Suspects ID'd; Rescue Efforts Continue

In addition, a restaurant manager in Hollywood, Fla. told The Associated Press that FBI agents showed him a picture of two men suspected in the hijacking and that he remembered seeing them in his bar last Friday. Tony Amos said one of the men said his name was Mohamed and that he was a pilot for American Airlines.

In Maine, authorities impounded a blue Nissan Altima found at the Portland International Jetport that they believe provided the transportation for five suspected terrorists. Investigators suspect the car was driven to Bangor, Maine, where three of the suspected terrorists allegedly boarded a flight to Boston. Then, the other two suspects drove the car back to Portland and boarded a separate flight to Boston.The car is at the Maine State Crime Lab in Augusta.

Beginning to Understand

Investigators are beginning to understand how hijackers may have overpowered the flight crews and passengers to gain control of the doomed airplanes in what appears to have been a highly coordinated operation.

Once in the air, the hijackers of the Boston flights used box cutters and other knife-like weapons made of plastic handles embedded with razor blades to kill flight attendants — and lure a pilot from the cockpit, after which they were able to seize control of the plane, sources said.

One of the flight attendants on American Airlines Flight 11 was able to call authorities and give some details of the hijacking before the jet crashed into the World Trade Center. Along with the knife-like weapons, the flight attendant said the hijackers used cans of mace to immobilize business- and first-class passengers.

While searches are under way for survivors and suspects, the nation is struggling to resume some semblance of normalcy.

The Federal Aviation Administration will allow a limited reopening of the nation's commercial airspace system in order to allow flights that were diverted Tuesday to continue to their original destinations, Transportation Secretary Norman Mineta said today.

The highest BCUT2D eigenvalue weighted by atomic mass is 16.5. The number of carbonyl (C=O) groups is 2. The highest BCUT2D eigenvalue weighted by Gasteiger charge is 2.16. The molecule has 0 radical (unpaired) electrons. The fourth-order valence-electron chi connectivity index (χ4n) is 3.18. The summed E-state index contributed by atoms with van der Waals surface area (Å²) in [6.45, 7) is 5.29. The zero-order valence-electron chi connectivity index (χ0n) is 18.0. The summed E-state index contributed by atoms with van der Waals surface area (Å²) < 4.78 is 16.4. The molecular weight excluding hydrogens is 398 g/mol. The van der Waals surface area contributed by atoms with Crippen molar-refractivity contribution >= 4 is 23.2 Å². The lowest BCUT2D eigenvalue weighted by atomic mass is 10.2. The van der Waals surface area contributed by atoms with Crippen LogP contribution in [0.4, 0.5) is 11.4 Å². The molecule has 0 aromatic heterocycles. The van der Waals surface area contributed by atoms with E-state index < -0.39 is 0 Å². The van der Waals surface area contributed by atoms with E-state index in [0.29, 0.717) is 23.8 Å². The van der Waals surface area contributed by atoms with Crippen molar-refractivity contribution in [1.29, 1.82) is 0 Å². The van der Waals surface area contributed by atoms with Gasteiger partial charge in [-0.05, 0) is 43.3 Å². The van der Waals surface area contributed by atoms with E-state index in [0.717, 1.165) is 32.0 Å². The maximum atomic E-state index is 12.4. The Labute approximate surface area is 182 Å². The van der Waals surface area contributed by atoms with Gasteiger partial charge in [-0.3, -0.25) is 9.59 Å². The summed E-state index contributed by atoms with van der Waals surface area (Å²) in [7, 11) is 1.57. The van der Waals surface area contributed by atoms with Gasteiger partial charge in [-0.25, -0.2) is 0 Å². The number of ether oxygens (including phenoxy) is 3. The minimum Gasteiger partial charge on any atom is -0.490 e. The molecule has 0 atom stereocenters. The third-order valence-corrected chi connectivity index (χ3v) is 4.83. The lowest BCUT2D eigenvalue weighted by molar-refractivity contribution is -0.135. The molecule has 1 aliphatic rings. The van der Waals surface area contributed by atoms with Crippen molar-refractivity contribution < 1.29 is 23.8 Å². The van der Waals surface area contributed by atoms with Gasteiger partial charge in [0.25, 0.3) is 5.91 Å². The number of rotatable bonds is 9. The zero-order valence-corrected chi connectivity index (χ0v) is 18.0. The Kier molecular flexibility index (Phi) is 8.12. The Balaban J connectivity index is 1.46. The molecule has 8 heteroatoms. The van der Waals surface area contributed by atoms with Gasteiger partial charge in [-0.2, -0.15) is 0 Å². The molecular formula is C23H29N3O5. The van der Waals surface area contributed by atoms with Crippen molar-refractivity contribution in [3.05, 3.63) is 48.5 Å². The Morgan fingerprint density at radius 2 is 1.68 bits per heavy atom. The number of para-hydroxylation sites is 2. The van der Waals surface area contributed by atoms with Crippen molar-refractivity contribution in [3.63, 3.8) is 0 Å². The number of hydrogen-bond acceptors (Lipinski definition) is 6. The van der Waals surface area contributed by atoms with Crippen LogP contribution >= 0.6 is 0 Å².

But the unprecedented nationwide ground-stop order for airports will continue at least through today while new security measures are being completed, he said. Those measures include a thorough search and security check of all airplanes and airports before passengers are allowed to board aircraft, and the end of curbside and off-airport check-in. Boarding areas will be reserved for passengers only, officials said, and only ticketed passengers will be allowed past airport screeners.

However, the more measures will be taken to ensure flight safety. Sources tell ABCNEWS that the federal government Thursday will announce plans to significantly increase uniformed police patrols at airports. A "check point" program that will place additional U.S. marshals, border patrol and customs agents at many airports will be implemented as soon as possible. Vehicles near airports also will be monitored more closely.

Meanwhile, Major League Baseball, which cancelled schedule games Tuesday, called off games for the second straight day. The National Football League is also considering cancelling games scheduled this weekend and Monday. And the New York Stock Exchange, the Nasdaq Stock Market and the American Stock Exchange will remain closed at least until Friday.

Was It Bin Laden?

Bin Laden has been indicted as the mastermind behind the 1998 attacks on U.S. embassies in Kenya and Tanzania, and quite possibly the deadly attack on the USS Cole last year. There is a $5 million price on his head.

He has denied responsibility for Tuesday's attacks, and a Pakistan-based newspaper quoted bin Laden as blaming "some American group."

According to Reuters, the Urdu-language Khabrain has a reputation for sensational reporting, and there was no independent confirmation of the claim. However, Afghanistan's ruling Taliban also denied that bin Laden was involved.

The FBI has set up a Web site (http://www.ifccfbi.gov) for those with information about the attacks.

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